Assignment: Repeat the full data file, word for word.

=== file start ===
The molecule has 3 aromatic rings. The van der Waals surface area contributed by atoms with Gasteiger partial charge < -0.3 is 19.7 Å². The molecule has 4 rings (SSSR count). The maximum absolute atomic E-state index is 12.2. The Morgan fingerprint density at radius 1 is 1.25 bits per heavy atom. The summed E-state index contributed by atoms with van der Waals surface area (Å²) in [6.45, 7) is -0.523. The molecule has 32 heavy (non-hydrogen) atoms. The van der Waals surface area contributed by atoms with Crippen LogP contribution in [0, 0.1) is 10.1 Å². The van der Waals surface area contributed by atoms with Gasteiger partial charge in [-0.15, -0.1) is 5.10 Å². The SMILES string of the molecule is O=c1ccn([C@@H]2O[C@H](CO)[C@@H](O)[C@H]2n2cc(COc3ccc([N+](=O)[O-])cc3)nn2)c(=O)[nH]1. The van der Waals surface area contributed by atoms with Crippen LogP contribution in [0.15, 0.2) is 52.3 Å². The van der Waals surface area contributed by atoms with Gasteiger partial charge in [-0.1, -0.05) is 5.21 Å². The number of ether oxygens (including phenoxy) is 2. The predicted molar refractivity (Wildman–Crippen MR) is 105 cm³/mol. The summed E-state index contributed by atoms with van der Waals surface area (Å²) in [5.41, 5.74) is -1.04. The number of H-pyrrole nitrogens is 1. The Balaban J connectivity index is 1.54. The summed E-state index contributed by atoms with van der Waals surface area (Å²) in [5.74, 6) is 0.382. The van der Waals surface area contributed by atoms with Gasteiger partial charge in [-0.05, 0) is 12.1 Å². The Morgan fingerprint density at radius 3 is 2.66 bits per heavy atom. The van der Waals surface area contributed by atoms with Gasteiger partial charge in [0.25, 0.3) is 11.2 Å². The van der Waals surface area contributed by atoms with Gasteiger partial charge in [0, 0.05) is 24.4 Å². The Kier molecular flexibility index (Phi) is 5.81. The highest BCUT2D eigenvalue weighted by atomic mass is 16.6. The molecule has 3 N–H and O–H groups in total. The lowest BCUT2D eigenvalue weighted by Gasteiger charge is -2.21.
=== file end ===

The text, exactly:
The molecule has 3 aromatic rings. The van der Waals surface area contributed by atoms with Gasteiger partial charge < -0.3 is 19.7 Å². The molecule has 4 rings (SSSR count). The maximum absolute atomic E-state index is 12.2. The Morgan fingerprint density at radius 1 is 1.25 bits per heavy atom. The summed E-state index contributed by atoms with van der Waals surface area (Å²) in [6.45, 7) is -0.523. The molecule has 32 heavy (non-hydrogen) atoms. The van der Waals surface area contributed by atoms with Crippen LogP contribution in [0, 0.1) is 10.1 Å². The van der Waals surface area contributed by atoms with Gasteiger partial charge in [-0.15, -0.1) is 5.10 Å². The SMILES string of the molecule is O=c1ccn([C@@H]2O[C@H](CO)[C@@H](O)[C@H]2n2cc(COc3ccc([N+](=O)[O-])cc3)nn2)c(=O)[nH]1. The van der Waals surface area contributed by atoms with Crippen LogP contribution in [0.15, 0.2) is 52.3 Å². The van der Waals surface area contributed by atoms with Gasteiger partial charge in [-0.1, -0.05) is 5.21 Å². The number of ether oxygens (including phenoxy) is 2. The predicted molar refractivity (Wildman–Crippen MR) is 105 cm³/mol. The summed E-state index contributed by atoms with van der Waals surface area (Å²) in [5.41, 5.74) is -1.04. The number of H-pyrrole nitrogens is 1. The Balaban J connectivity index is 1.54. The summed E-state index contributed by atoms with van der Waals surface area (Å²) in [5.74, 6) is 0.382. The van der Waals surface area contributed by atoms with Gasteiger partial charge in [-0.05, 0) is 12.1 Å². The Morgan fingerprint density at radius 3 is 2.66 bits per heavy atom. The van der Waals surface area contributed by atoms with Gasteiger partial charge in [0.25, 0.3) is 11.2 Å². The van der Waals surface area contributed by atoms with Gasteiger partial charge in [0, 0.05) is 24.4 Å². The Kier molecular flexibility index (Phi) is 5.81. The highest BCUT2D eigenvalue weighted by atomic mass is 16.6. The molecule has 3 N–H and O–H groups in total. The lowest BCUT2D eigenvalue weighted by Gasteiger charge is -2.21.